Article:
Note: This advice is given by the CAP Executive about non-broadcast advertising. It does not constitute legal advice. It does not bind CAP, CAP advisory panels or the Advertising Standards Authority.


Rule 3.18 of the CAP Code states that "quoted prices must include non-optional taxes, duties, fees and charges that apply to all or most buyers. However, VAT-exclusive prices may be given if all those to whom the price claim is clearly addressed pay no VAT or can recover VAT. Such VAT-exclusive prices must be accompanied by a prominent statement of the amount or rate of VAT payable".

How marketers should present the VAT in their ads will depend on who their customers are.

All customers are consumers

All customers are businesses

Customers are a mixture of consumers and businesses

All customers are consumers

Consumers usually have to pay VAT and can’t generally recover it. If customers are consumers, all prices quoted in ads should include VAT in the stated price. It is not sufficient to state a VAT-exclusive price accompanied by information that VAT is payable. When VAT is included in the quoted price, it is optional to include a statement to that effect.

The ASA has ruled against many ads which present VAT-exclusive prices to customers who have to pay VAT. In July 2012, 18 complainants objected that ads for personalised calendars and diaries were misleading because prices did not include VAT (and other compulsory costs, such as postage) (VistaPrint Ltd, 4 July 2012).

All customers are businesses

VAT-registered businesses normally don’t pay VAT, or can to recover VAT. Therefore, the use of VAT-exclusive prices is likely to be acceptable in ads if the audience consists of business customers. Where this is the case, it should be made clear in the ad that this is a VAT-exclusive price, and who this price applies to, by clearly addressing it to those who are eligible.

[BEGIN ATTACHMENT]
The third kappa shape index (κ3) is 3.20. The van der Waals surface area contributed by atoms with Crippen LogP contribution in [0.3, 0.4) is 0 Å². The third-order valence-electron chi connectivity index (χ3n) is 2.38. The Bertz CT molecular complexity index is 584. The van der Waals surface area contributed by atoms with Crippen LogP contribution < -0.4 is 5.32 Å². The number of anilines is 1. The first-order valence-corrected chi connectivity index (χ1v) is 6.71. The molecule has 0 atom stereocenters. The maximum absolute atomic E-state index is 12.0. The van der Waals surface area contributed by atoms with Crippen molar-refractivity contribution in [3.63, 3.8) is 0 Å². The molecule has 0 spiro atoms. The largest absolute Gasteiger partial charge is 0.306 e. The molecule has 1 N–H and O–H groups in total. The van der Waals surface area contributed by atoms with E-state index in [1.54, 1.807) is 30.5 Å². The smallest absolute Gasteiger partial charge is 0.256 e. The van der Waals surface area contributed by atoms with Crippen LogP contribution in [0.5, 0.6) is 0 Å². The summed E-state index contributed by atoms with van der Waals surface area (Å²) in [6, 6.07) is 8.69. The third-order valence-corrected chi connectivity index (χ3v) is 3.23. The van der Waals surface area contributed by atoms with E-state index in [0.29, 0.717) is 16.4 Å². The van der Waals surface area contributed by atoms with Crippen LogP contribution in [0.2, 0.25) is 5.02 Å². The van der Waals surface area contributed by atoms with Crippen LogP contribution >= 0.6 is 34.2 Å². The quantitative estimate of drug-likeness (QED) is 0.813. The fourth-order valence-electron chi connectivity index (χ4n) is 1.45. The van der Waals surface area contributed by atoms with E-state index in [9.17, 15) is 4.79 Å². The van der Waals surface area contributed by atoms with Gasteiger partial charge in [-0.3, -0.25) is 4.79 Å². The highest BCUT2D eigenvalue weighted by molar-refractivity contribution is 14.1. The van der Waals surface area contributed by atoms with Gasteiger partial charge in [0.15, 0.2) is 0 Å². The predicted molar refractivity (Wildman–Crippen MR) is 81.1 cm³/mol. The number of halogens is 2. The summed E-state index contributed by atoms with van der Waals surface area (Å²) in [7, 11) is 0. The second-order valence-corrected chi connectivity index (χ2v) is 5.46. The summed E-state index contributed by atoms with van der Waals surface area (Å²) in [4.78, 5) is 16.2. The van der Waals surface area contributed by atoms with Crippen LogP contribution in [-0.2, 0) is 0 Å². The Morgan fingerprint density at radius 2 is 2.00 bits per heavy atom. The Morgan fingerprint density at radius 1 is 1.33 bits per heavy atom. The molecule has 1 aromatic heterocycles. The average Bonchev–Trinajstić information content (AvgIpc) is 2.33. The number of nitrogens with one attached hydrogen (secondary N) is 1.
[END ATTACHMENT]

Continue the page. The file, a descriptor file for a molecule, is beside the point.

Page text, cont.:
It may be clear that an ad is addressing business customers from the context of the marketing communication, for example from the name of the website or the placement of the ad, however if this is not the case marketers should make this clear, for example by prominently stating that the price is a “trade price”. If public consumers see the ad and it is not clear that the VAT-exclusive price is a trade-only price and does not apply to them, the ad is likely to be considered misleading. 

The ASA has upheld complaints against ads that failed to clearly address VAT-exclusive prices. A complaint about an ad for domain names costing 99p was upheld because whilst the ASA considered it likely that the majority of consumers would be businesses, the ad did not make it clear that this price only applied to those who did not pay, or could recover VAT (123-Reg Ltd, 19 July 2017).

Customers are a mixture of consumers and businesses

If your customers consist of both businesses and consumers, VAT-inclusive prices should
be given.  Ads may also state VAT-exclusive prices however marketers should ensure that a VAT-inclusive price is given at least equal prominence to the VAT-exclusive price. 

If both VAT-inclusive and VAT-exclusive prices are stated in ads, VAT-exclusive prices should be clearly addressed to those who pay no VAT or can recover VAT, and should be accompanied by a prominent statement of the amount or rate of VAT payable (e.g. “Trade Price £X excl.VAT@20%”). Using “ex. VAT” and “inc. VAT” alone will not be sufficient to make clear to whom each claim is addressed and omits the rate of VAT.

The ASA upheld complaints about an ad for printing products which stated a VAT-exclusive price only, because they considered that both business and non-business consumers may wish to purchase these products. They told the advertiser to ensure that, where an ad was directed at both consumers and businesses, the VAT-inclusive price was given, and that VAT-exclusive prices were accompanied by a prominent statement of the amount or rate of VAT payable (Computer Risk Management Ltd, 30 March 2016).

For more information, see our Advertising Guidance note.

 


More on